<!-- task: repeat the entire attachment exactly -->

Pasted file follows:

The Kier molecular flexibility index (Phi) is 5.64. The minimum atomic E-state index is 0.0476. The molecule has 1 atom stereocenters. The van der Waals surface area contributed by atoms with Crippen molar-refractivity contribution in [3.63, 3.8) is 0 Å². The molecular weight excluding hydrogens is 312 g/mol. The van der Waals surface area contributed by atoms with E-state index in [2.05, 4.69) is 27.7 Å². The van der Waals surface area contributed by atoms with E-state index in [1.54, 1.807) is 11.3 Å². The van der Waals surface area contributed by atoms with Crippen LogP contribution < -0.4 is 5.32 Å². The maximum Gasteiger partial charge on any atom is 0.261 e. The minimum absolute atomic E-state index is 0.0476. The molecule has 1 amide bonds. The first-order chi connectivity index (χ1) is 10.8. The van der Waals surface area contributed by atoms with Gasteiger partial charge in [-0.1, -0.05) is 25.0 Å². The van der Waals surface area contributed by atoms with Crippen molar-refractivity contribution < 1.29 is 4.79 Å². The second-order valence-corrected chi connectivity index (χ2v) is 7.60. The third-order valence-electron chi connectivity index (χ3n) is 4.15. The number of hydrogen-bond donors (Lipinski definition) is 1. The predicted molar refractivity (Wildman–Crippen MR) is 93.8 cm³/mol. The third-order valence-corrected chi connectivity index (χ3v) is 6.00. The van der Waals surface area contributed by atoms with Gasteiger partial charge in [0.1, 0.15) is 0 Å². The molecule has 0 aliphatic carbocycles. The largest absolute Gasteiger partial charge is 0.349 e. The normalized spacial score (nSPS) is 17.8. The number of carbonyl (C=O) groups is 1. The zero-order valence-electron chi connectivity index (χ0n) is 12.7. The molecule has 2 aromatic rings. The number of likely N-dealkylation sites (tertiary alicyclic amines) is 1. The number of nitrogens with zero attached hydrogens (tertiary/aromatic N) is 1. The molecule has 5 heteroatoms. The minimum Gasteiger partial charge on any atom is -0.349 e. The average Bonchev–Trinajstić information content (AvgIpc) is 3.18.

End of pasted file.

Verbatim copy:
The Kier molecular flexibility index (Phi) is 5.64. The minimum atomic E-state index is 0.0476. The molecule has 1 atom stereocenters. The van der Waals surface area contributed by atoms with Crippen molar-refractivity contribution in [3.63, 3.8) is 0 Å². The molecular weight excluding hydrogens is 312 g/mol. The van der Waals surface area contributed by atoms with E-state index in [2.05, 4.69) is 27.7 Å². The van der Waals surface area contributed by atoms with E-state index in [1.54, 1.807) is 11.3 Å². The van der Waals surface area contributed by atoms with Crippen LogP contribution < -0.4 is 5.32 Å². The maximum Gasteiger partial charge on any atom is 0.261 e. The minimum absolute atomic E-state index is 0.0476. The molecule has 1 amide bonds. The first-order chi connectivity index (χ1) is 10.8. The van der Waals surface area contributed by atoms with Gasteiger partial charge in [-0.1, -0.05) is 25.0 Å². The van der Waals surface area contributed by atoms with Crippen molar-refractivity contribution < 1.29 is 4.79 Å². The second-order valence-corrected chi connectivity index (χ2v) is 7.60. The third-order valence-electron chi connectivity index (χ3n) is 4.15. The number of hydrogen-bond donors (Lipinski definition) is 1. The predicted molar refractivity (Wildman–Crippen MR) is 93.8 cm³/mol. The third-order valence-corrected chi connectivity index (χ3v) is 6.00. The van der Waals surface area contributed by atoms with Gasteiger partial charge in [0.1, 0.15) is 0 Å². The molecule has 0 aliphatic carbocycles. The largest absolute Gasteiger partial charge is 0.349 e. The normalized spacial score (nSPS) is 17.8. The number of carbonyl (C=O) groups is 1. The zero-order valence-electron chi connectivity index (χ0n) is 12.7. The molecule has 2 aromatic rings. The number of likely N-dealkylation sites (tertiary alicyclic amines) is 1. The number of nitrogens with zero attached hydrogens (tertiary/aromatic N) is 1. The molecule has 5 heteroatoms. The minimum Gasteiger partial charge on any atom is -0.349 e. The average Bonchev–Trinajstić information content (AvgIpc) is 3.18.